Appraisals have been, and continue to be, game changers in real estate transactions. So it’s important to do your research upfront, before you put in an offer on a property.
Bear in mind that appraisers, who are making significantly less money per appraisal than they did pre-meltdown, probably won’t go out of their way for you.
Since you will be paying upfront for the appraisal and won’t be able to get a refund, you aren’t likely to be impressed if the appraiser’s value is significantly lower than what your realtor had estimated.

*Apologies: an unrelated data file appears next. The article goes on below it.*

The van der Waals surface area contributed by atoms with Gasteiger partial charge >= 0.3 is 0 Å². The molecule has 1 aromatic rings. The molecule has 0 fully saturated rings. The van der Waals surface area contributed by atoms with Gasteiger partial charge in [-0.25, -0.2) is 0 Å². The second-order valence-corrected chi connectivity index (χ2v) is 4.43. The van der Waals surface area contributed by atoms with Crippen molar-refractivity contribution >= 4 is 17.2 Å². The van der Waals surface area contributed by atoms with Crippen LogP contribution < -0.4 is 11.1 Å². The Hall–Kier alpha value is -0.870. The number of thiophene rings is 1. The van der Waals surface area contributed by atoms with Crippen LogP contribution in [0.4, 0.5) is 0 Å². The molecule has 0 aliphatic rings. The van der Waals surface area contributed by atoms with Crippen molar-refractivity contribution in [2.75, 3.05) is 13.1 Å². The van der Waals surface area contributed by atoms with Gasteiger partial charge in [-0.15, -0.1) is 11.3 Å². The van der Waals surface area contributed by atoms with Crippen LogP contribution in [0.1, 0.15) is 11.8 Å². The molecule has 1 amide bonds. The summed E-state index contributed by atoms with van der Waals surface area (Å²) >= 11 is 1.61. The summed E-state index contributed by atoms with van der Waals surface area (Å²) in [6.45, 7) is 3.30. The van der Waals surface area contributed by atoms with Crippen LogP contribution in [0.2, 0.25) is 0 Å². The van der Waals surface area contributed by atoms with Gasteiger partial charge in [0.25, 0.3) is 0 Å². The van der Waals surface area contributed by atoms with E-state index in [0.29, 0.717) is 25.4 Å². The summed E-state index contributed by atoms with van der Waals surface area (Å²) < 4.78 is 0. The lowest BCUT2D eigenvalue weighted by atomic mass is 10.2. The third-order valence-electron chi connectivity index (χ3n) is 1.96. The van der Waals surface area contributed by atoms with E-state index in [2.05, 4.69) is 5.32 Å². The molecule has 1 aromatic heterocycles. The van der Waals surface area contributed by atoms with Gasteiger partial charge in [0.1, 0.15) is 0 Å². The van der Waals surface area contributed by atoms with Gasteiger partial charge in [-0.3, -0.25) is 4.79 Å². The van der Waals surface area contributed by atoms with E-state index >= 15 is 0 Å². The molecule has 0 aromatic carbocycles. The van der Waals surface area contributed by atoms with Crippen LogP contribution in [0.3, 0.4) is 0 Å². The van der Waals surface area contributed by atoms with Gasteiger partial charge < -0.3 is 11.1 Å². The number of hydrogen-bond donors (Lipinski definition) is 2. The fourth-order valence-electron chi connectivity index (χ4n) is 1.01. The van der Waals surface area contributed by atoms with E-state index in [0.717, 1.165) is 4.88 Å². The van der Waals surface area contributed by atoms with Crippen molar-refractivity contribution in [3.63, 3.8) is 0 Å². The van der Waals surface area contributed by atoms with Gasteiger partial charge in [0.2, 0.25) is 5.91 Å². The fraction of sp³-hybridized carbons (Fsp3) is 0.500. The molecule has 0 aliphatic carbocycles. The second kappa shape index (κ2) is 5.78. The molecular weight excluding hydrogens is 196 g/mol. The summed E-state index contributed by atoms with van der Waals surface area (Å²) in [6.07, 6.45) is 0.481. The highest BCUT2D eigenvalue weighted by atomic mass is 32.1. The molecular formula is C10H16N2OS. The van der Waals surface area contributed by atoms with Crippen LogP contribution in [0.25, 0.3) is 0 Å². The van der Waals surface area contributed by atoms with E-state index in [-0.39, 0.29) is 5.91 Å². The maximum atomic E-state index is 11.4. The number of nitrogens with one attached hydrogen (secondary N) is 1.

At the contract signing, it’s good for you to be aware of what appraisal issues could arise. FHA appraisals, in particular, will require issues such as missing stair rails and other safety concerns to be addressed before final approval. Addressing these issues with the seller sooner rather than later is always best practice.
If your appraisal comes back with results that differ from your expectations, be aware there are proper channels to go through to dispute findings – whether they relate to value or anything else.
Going directly to the appraiser may not be a good idea, particularly in the heat of the moment. This could compromise the integrity of the appraisal, and possibly result in a redo with a new appraiser at your expense.
Best approach: Work with the lender on an action plan before acting.